So can the sport fishery harvest the fish - no.

    If you just focus on sockeye salmon the Kasilof River and Kenai River does not have the fishing power to harvest hundreds of thousands of sockeye salmon over the present levels - no matter how high a bag limit you give.

    Second, other stocks in UCI like chum and pink salmon would go unharvested. It is doubtful that one could call this sustainable fisheries management.

    Finally, if one maintains goals then the fish are just redistributed back into the remaining fisherman. One thing about a buyback is that if 20% of the permits are purchased those 20% not fishing may come back into the fishery. Net gain zero.

    Also, who says there is a sport fish allocation problem. Mark keeps stating this and makes everyone jump to that tune when in point of fact sport fisherman in the valley are not harvesting all the fish available to them in the first place. A more rationale discussion would be how to provide access to those fish with the money used in a buyback.

    Another point, a buyback is funded by regulation by the remaining commercial fisherman. Why would they fund a buyback to give fish to another user group. So state law would have to be changed to do this.

    In conclusion, Mark is off the mark on the need for more fish for valley sport fisherman and off the mark on the buyback program.

  14. #14

    Default

    Quote Originally Posted by Mark View Post
    Does anybody know what happened to these permits that were lost to non-renewals?

    Were they re-issued to somebody else?
    No, they are not re-issued - they go away permanently.

  15. #15
    Mark
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    Quote Originally Posted by Nerka View Post
    The foundation of Alaska salmon management is escapement goal management. As long as there are goals the number of fisherman harvesting fish will not change the harvest levels. So if you cut in half the harvest by commercial fisherman some other group needs to harvest those fish. If not Alaska is giving up the foundational structure of its salmon management program. The BOF was asked to do this in UCI at the last meeting and said no- escapement goals take priority.....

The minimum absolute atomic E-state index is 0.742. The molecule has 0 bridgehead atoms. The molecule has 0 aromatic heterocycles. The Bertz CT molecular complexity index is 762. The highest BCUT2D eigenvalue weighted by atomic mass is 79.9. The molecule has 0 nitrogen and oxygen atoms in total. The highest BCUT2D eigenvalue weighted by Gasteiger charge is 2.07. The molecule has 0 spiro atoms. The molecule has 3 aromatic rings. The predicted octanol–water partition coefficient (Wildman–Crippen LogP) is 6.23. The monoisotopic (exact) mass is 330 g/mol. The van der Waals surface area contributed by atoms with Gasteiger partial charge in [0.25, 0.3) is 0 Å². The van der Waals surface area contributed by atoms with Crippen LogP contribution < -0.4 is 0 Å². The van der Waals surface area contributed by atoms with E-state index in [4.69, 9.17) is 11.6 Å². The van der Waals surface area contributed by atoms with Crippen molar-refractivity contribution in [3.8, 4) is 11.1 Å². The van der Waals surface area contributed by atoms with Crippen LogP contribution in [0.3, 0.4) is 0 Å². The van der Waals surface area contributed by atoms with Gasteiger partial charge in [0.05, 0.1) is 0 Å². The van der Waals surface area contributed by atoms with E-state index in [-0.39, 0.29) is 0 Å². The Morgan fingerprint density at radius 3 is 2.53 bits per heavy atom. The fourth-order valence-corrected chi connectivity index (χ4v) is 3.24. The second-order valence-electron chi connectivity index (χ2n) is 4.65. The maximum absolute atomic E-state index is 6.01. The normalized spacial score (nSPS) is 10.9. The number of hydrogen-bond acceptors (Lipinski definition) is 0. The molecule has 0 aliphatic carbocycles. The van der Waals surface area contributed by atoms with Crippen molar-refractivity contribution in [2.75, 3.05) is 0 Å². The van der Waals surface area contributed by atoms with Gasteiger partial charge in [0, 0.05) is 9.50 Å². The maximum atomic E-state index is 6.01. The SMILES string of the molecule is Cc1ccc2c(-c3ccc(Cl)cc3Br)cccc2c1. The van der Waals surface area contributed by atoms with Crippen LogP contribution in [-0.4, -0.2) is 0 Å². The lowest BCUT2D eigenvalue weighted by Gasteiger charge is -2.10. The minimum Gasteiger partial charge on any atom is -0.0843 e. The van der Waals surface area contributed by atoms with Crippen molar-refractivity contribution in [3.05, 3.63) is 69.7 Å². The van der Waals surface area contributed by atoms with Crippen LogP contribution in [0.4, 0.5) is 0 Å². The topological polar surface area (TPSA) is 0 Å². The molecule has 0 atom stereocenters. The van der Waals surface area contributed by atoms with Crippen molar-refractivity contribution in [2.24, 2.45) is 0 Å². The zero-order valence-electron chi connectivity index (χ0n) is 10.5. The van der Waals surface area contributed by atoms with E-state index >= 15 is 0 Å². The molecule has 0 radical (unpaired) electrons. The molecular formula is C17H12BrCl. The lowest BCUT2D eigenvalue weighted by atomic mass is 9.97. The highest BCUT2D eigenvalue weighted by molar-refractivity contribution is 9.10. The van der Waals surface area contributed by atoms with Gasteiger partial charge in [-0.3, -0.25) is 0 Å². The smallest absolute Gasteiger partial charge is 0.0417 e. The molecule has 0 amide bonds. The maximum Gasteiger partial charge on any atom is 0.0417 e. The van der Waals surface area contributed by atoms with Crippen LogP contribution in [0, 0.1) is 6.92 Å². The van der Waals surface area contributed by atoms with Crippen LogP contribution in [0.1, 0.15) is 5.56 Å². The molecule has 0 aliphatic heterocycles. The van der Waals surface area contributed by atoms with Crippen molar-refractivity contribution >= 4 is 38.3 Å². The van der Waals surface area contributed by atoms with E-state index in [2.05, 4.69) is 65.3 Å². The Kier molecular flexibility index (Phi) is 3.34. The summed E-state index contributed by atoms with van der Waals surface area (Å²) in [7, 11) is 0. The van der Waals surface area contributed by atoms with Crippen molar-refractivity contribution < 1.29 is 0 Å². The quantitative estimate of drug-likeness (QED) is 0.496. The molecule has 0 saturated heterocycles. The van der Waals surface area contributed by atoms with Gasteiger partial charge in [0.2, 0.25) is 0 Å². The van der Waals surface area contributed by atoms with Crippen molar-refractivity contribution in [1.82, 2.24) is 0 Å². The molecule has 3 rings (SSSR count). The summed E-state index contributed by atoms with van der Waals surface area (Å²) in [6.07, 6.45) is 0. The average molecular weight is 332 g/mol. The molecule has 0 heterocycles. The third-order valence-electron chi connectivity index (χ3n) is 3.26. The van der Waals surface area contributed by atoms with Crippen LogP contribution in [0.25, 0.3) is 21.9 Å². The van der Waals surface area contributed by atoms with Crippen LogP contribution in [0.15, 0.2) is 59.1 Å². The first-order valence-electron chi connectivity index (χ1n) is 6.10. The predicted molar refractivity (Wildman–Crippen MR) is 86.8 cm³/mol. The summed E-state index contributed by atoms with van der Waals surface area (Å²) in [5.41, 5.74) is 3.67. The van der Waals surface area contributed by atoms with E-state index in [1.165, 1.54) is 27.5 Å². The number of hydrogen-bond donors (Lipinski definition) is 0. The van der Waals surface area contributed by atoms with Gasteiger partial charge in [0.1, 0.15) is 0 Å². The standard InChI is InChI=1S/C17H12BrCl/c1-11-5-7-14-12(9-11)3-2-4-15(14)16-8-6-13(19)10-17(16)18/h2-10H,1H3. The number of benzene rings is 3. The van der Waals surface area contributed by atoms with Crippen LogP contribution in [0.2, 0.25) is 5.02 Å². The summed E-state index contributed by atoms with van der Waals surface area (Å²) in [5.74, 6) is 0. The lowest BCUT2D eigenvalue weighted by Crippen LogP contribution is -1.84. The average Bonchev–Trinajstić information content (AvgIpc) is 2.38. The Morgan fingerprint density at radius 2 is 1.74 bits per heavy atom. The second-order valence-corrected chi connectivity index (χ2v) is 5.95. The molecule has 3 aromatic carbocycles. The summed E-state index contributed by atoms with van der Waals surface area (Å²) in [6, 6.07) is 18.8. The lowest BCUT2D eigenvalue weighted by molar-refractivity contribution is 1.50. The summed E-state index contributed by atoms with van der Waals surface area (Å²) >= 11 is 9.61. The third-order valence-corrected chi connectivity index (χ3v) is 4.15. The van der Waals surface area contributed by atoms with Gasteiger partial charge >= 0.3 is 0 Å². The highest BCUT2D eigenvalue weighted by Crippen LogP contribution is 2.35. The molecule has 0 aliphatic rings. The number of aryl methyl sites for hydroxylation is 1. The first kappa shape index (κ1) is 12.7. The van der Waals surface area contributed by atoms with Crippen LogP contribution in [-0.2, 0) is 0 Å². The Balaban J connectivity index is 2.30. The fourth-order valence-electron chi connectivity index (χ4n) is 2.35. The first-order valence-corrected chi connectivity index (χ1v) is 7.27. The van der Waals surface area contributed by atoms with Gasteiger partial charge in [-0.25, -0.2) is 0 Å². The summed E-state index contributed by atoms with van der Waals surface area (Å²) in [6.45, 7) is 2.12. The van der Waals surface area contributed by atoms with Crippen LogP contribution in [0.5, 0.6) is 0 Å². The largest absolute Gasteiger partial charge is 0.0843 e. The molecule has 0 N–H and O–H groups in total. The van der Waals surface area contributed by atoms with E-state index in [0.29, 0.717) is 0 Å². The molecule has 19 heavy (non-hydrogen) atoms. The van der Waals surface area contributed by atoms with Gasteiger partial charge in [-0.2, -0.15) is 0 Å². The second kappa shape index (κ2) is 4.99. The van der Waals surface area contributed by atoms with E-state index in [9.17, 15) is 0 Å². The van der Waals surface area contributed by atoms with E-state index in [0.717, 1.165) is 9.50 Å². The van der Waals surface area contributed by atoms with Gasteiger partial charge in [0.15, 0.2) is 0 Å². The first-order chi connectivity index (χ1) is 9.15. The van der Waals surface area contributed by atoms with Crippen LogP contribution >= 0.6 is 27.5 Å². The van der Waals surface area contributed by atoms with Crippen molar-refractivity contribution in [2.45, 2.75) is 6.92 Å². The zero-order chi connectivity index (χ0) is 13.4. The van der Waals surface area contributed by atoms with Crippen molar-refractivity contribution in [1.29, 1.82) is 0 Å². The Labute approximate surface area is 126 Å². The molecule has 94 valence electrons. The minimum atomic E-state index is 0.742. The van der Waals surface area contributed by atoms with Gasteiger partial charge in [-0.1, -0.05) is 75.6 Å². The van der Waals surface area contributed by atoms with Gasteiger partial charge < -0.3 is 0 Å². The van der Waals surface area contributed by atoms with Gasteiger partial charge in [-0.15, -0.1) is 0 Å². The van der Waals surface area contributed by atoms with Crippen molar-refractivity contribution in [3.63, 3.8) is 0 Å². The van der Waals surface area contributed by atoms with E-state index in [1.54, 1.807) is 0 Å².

And if lower escapement goals are not achieved regularly? Are measures mandated?

    So can the sport fishery harvest the fish - no.
    Currently? I agree.

    Can sport/personal use/subsistence harvest the fish?

    I think that depends on how much we're discussing.

    If you just focus on sockeye salmon the Kasilof River and Kenai River does not have the fishing power to harvest hundreds of thousands of sockeye salmon over the present levels - no matter how high a bag limit you give.

    Second, other stocks in UCI like chum and pink salmon would go unharvested. It is doubtful that one could call this sustainable fisheries management.
    Good points, and duly noted.

    Finally, if one maintains goals then the fish are just redistributed back into the remaining fisherman. One thing about a buyback is that if 20% of the permits are purchased those 20% not fishing may come back into the fishery. Net gain zero.
    This point is weak.

    If the goal is an overall 5% active permit reduction is the goal, 8% of the permits may need to be bought back.

    Also, who says there is a sport fish allocation problem. Mark keeps stating this and makes everyone jump to that tune when in point of fact sport fisherman in the valley are not harvesting all the fish available to them in the first place. A more rationale discussion would be how to provide access to those fish with the money used in a buyback.
    I'd love to discuss that. Who do we need to talk to?

    Isn't it you partially blaming development as the problem with Susitna-Yentna fish returns?

    Another point, a buyback is funded by regulation by the remaining commercial fisherman. Why would they fund a buyback to give fish to another user group.
    Fewer commercial competitors raises prices for them.

    ....In conclusion, Mark is off the mark on the need for more fish for valley sport fisherman....
    1) So Susitna/Yentna fish returns are fine?

    2) I've repeatedly discussed sport, personal use, and subsistence fisheries as beneficiaries

  16. #16
    Member willphish4food's Avatar
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    Default buyback

    I support buying back some permits: one of the big complaints from commercial fishing groups is that they need to catch more fish to be able to make a living. If less fishermen are competing for the same number of fish, then those remaining fishermen will be better able to make a living. They will also be able to make more profit on years of high returns if there are less people splitting the pot. (How they bank that profit to level out low yield years is up to the individual) overall, reducing the number of fishermen in certain arms of the commercial fishery would improve the health of the industry.

    Nerka continues to assert that Valley sport fishermen do not harvest enough fish. The proof to that assertion would be verified cases of biological overescapement into Valley systems. Can I see that list, Nerka?

  17. #17